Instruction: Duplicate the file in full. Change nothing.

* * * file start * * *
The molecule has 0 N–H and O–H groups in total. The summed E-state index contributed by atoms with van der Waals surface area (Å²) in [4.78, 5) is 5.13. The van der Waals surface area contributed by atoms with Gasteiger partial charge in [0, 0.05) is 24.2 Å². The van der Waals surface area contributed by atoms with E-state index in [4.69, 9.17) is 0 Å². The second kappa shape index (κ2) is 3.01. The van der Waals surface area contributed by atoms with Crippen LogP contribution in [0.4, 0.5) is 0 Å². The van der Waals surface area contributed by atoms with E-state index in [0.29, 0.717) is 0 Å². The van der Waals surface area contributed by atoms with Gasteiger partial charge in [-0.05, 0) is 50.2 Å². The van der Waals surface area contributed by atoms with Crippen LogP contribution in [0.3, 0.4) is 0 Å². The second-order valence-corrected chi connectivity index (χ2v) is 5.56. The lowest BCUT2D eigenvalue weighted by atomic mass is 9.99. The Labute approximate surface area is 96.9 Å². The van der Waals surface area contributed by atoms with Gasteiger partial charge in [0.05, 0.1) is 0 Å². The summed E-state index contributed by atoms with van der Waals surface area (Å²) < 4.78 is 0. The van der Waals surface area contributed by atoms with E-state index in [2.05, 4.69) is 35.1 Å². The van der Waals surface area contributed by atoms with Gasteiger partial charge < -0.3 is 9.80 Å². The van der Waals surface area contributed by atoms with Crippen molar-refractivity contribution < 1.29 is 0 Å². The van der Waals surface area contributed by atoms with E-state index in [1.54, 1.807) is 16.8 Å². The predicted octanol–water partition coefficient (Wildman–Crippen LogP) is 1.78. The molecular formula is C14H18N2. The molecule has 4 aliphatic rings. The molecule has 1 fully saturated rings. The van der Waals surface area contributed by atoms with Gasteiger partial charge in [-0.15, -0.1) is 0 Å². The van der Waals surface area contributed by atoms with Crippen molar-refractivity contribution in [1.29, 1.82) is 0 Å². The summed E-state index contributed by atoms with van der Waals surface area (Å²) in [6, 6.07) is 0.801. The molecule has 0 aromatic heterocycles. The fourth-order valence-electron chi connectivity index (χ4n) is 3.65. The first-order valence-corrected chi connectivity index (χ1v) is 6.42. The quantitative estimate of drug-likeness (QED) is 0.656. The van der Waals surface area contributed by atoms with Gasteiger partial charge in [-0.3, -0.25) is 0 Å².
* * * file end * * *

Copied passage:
The molecule has 0 N–H and O–H groups in total. The summed E-state index contributed by atoms with van der Waals surface area (Å²) in [4.78, 5) is 5.13. The van der Waals surface area contributed by atoms with Gasteiger partial charge in [0, 0.05) is 24.2 Å². The van der Waals surface area contributed by atoms with E-state index in [4.69, 9.17) is 0 Å². The second kappa shape index (κ2) is 3.01. The van der Waals surface area contributed by atoms with Crippen LogP contribution in [0.4, 0.5) is 0 Å². The van der Waals surface area contributed by atoms with E-state index in [0.29, 0.717) is 0 Å². The van der Waals surface area contributed by atoms with Gasteiger partial charge in [-0.05, 0) is 50.2 Å². The van der Waals surface area contributed by atoms with Crippen LogP contribution in [0.3, 0.4) is 0 Å². The second-order valence-corrected chi connectivity index (χ2v) is 5.56. The lowest BCUT2D eigenvalue weighted by atomic mass is 9.99. The Labute approximate surface area is 96.9 Å². The van der Waals surface area contributed by atoms with Gasteiger partial charge in [0.05, 0.1) is 0 Å². The summed E-state index contributed by atoms with van der Waals surface area (Å²) < 4.78 is 0. The van der Waals surface area contributed by atoms with E-state index in [2.05, 4.69) is 35.1 Å². The van der Waals surface area contributed by atoms with Gasteiger partial charge < -0.3 is 9.80 Å². The van der Waals surface area contributed by atoms with Crippen molar-refractivity contribution < 1.29 is 0 Å². The van der Waals surface area contributed by atoms with E-state index in [1.54, 1.807) is 16.8 Å². The predicted octanol–water partition coefficient (Wildman–Crippen LogP) is 1.78. The molecular formula is C14H18N2. The molecule has 4 aliphatic rings. The molecule has 1 fully saturated rings. The van der Waals surface area contributed by atoms with Gasteiger partial charge in [-0.15, -0.1) is 0 Å². The van der Waals surface area contributed by atoms with Crippen molar-refractivity contribution in [1.29, 1.82) is 0 Å². The summed E-state index contributed by atoms with van der Waals surface area (Å²) in [6, 6.07) is 0.801. The molecule has 0 aromatic heterocycles. The fourth-order valence-electron chi connectivity index (χ4n) is 3.65. The first-order valence-corrected chi connectivity index (χ1v) is 6.42. The quantitative estimate of drug-likeness (QED) is 0.656. The van der Waals surface area contributed by atoms with Gasteiger partial charge in [-0.3, -0.25) is 0 Å².